When should children start school?
No 1126, Working Papers (Old Series) from Federal Reserve Bank of Cleveland
Kindergarten-entrance-age effects are difficult to identify due to the nonrandom allocation of entrance-age and simultaneous relative-age effects. This paper presents evidence that instrumental variable frameworks do not identify age effects for the youngest children of a cohort using the results of statistical tests for essential heterogeneity in initial enrollment decisions. Restricting attention to the oldest children in a cohort yields a sample with quasirandom variation in entrance and relative ages. This variation is used to identify the parameters of education production functions in which both entrance and relative ages are inputs for achievement. Estimates of entrance-age parameters from the ECLS-K data set are positive, large, and persist until the spring of third grade. Relative-age parameters are smaller, tend to be negative, and fade-out for math achievement by third grade. For the average child in our sample these estimates imply that both an earlier entrance cutoff date and an earlier birthdate will increase achievement if the child remains eligible. There is extreme heterogeneity in effects by gender and home environment, and these results are likely to be the most relevant for policy.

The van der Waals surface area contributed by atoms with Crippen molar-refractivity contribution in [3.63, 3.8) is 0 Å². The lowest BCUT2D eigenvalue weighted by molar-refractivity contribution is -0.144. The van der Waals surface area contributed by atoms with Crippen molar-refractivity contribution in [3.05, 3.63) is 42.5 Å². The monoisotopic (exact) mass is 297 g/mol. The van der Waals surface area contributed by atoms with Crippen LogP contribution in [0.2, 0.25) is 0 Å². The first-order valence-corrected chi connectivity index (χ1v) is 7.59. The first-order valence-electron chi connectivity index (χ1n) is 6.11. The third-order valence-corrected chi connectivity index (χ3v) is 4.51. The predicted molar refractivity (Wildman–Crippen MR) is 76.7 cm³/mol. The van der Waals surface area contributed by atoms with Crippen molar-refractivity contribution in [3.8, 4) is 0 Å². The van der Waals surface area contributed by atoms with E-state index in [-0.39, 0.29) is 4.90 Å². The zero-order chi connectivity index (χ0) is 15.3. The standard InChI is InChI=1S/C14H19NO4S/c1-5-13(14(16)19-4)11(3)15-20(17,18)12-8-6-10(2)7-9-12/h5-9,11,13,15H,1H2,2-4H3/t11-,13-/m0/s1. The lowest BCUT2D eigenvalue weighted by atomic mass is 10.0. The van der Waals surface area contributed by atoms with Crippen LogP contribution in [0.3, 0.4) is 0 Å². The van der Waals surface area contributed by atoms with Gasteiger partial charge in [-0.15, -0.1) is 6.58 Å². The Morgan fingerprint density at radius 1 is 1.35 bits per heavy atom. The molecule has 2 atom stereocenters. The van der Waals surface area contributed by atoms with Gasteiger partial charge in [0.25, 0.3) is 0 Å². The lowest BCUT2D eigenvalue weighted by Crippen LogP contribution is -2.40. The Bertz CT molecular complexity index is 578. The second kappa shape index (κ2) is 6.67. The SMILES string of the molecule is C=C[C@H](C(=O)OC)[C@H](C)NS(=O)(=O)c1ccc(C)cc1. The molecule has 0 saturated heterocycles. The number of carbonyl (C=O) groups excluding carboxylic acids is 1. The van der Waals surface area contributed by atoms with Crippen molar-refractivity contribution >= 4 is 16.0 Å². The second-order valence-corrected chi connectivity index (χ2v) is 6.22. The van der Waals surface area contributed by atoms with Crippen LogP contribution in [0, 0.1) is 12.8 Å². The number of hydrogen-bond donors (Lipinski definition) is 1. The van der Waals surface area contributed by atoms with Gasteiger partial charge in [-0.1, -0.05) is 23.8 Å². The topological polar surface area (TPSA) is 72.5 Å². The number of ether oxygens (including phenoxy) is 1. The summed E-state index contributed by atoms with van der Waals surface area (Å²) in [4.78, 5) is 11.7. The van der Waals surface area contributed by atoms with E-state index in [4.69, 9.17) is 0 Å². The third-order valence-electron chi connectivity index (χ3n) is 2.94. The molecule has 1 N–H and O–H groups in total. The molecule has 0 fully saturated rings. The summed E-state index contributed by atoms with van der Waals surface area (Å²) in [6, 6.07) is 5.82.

Keywords: Education; Early childhood education (search for similar items in EconPapers)
New Economics Papers: this item is included in nep-edu, nep-lab and nep-ure
References: View references in EconPapers View complete reference list from CitEc
Citations: View citations in EconPapers (6) Track citations by RSS feed
Downloads: (external link)
https://www.clevelandfed.org/en/Newsroom%20and%20E ... 22CA11B6CFF8054.ashx Full text (application/pdf)
This item may be available elsewhere in EconPapers: Search for items with the same title.
Export reference: BibTeX
RIS (EndNote, ProCite, RefMan)
Persistent link: https://EconPapers.repec.org/RePEc:fip:fedcwp:1126
Ordering information: This working paper can be ordered from
Access Statistics for this paper
More papers in Working Papers (Old Series) from Federal Reserve Bank of Cleveland Contact information at EDIRC.
Bibliographic data for series maintained by ().